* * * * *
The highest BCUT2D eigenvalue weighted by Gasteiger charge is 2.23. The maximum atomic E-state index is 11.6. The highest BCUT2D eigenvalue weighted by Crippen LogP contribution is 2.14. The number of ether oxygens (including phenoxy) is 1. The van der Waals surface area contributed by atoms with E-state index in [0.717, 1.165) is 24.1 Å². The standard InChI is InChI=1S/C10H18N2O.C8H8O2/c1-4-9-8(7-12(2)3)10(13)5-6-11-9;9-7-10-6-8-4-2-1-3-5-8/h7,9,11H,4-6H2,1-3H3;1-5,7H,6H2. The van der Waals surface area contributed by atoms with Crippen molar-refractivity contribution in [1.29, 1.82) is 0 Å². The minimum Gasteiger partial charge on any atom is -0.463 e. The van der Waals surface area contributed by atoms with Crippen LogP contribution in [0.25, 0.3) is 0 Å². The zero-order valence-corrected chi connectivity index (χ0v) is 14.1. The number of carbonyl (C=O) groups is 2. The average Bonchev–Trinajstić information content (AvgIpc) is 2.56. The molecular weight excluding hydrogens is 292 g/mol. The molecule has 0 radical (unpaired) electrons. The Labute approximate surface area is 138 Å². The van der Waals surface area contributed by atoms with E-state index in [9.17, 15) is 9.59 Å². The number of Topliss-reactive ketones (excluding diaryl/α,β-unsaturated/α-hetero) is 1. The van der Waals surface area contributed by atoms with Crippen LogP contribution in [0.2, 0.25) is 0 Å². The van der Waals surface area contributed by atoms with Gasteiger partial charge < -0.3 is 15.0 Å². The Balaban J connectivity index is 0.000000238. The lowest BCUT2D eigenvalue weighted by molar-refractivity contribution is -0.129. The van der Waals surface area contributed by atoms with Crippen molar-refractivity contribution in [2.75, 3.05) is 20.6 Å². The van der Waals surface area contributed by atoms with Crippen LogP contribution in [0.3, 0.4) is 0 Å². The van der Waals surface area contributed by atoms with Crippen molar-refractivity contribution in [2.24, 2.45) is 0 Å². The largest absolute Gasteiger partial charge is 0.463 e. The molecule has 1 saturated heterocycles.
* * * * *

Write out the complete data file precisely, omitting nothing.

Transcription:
The highest BCUT2D eigenvalue weighted by Gasteiger charge is 2.23. The maximum atomic E-state index is 11.6. The highest BCUT2D eigenvalue weighted by Crippen LogP contribution is 2.14. The number of ether oxygens (including phenoxy) is 1. The van der Waals surface area contributed by atoms with E-state index in [0.717, 1.165) is 24.1 Å². The standard InChI is InChI=1S/C10H18N2O.C8H8O2/c1-4-9-8(7-12(2)3)10(13)5-6-11-9;9-7-10-6-8-4-2-1-3-5-8/h7,9,11H,4-6H2,1-3H3;1-5,7H,6H2. The van der Waals surface area contributed by atoms with Crippen molar-refractivity contribution in [1.29, 1.82) is 0 Å². The minimum Gasteiger partial charge on any atom is -0.463 e. The van der Waals surface area contributed by atoms with Crippen LogP contribution in [0.25, 0.3) is 0 Å². The zero-order valence-corrected chi connectivity index (χ0v) is 14.1. The number of carbonyl (C=O) groups is 2. The average Bonchev–Trinajstić information content (AvgIpc) is 2.56. The molecular weight excluding hydrogens is 292 g/mol. The molecule has 0 radical (unpaired) electrons. The Labute approximate surface area is 138 Å². The van der Waals surface area contributed by atoms with E-state index in [9.17, 15) is 9.59 Å². The number of Topliss-reactive ketones (excluding diaryl/α,β-unsaturated/α-hetero) is 1. The van der Waals surface area contributed by atoms with Crippen LogP contribution in [0.2, 0.25) is 0 Å². The van der Waals surface area contributed by atoms with Gasteiger partial charge < -0.3 is 15.0 Å². The Balaban J connectivity index is 0.000000238. The lowest BCUT2D eigenvalue weighted by molar-refractivity contribution is -0.129. The van der Waals surface area contributed by atoms with Crippen molar-refractivity contribution in [2.75, 3.05) is 20.6 Å². The van der Waals surface area contributed by atoms with Crippen LogP contribution in [0.3, 0.4) is 0 Å². The van der Waals surface area contributed by atoms with Crippen molar-refractivity contribution in [2.24, 2.45) is 0 Å². The largest absolute Gasteiger partial charge is 0.463 e. The molecule has 1 saturated heterocycles.